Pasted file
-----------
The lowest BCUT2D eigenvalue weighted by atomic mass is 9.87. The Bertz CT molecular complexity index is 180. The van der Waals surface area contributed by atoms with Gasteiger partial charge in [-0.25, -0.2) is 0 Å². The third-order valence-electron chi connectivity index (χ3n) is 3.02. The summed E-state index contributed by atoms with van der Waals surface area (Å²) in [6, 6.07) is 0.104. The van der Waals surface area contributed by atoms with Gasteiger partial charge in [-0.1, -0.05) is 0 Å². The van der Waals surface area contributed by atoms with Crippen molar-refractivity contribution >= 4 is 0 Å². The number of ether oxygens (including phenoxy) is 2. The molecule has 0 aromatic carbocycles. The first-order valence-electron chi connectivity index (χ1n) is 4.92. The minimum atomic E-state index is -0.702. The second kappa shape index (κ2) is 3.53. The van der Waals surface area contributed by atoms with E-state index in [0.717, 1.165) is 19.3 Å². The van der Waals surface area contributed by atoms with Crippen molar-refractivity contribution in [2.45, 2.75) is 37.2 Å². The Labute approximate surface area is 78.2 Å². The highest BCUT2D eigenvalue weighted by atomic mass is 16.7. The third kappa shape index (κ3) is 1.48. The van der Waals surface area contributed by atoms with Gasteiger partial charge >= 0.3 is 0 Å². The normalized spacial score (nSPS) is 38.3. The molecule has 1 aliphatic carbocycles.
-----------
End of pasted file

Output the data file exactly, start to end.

The lowest BCUT2D eigenvalue weighted by atomic mass is 9.87. The Bertz CT molecular complexity index is 180. The van der Waals surface area contributed by atoms with Gasteiger partial charge in [-0.25, -0.2) is 0 Å². The third-order valence-electron chi connectivity index (χ3n) is 3.02. The summed E-state index contributed by atoms with van der Waals surface area (Å²) in [6, 6.07) is 0.104. The van der Waals surface area contributed by atoms with Gasteiger partial charge in [-0.1, -0.05) is 0 Å². The van der Waals surface area contributed by atoms with Crippen molar-refractivity contribution >= 4 is 0 Å². The number of ether oxygens (including phenoxy) is 2. The molecule has 0 aromatic carbocycles. The first-order valence-electron chi connectivity index (χ1n) is 4.92. The minimum atomic E-state index is -0.702. The second kappa shape index (κ2) is 3.53. The van der Waals surface area contributed by atoms with E-state index in [0.717, 1.165) is 19.3 Å². The van der Waals surface area contributed by atoms with Crippen molar-refractivity contribution in [2.45, 2.75) is 37.2 Å². The Labute approximate surface area is 78.2 Å². The highest BCUT2D eigenvalue weighted by atomic mass is 16.7. The third kappa shape index (κ3) is 1.48. The van der Waals surface area contributed by atoms with Gasteiger partial charge >= 0.3 is 0 Å². The normalized spacial score (nSPS) is 38.3. The molecule has 1 aliphatic carbocycles.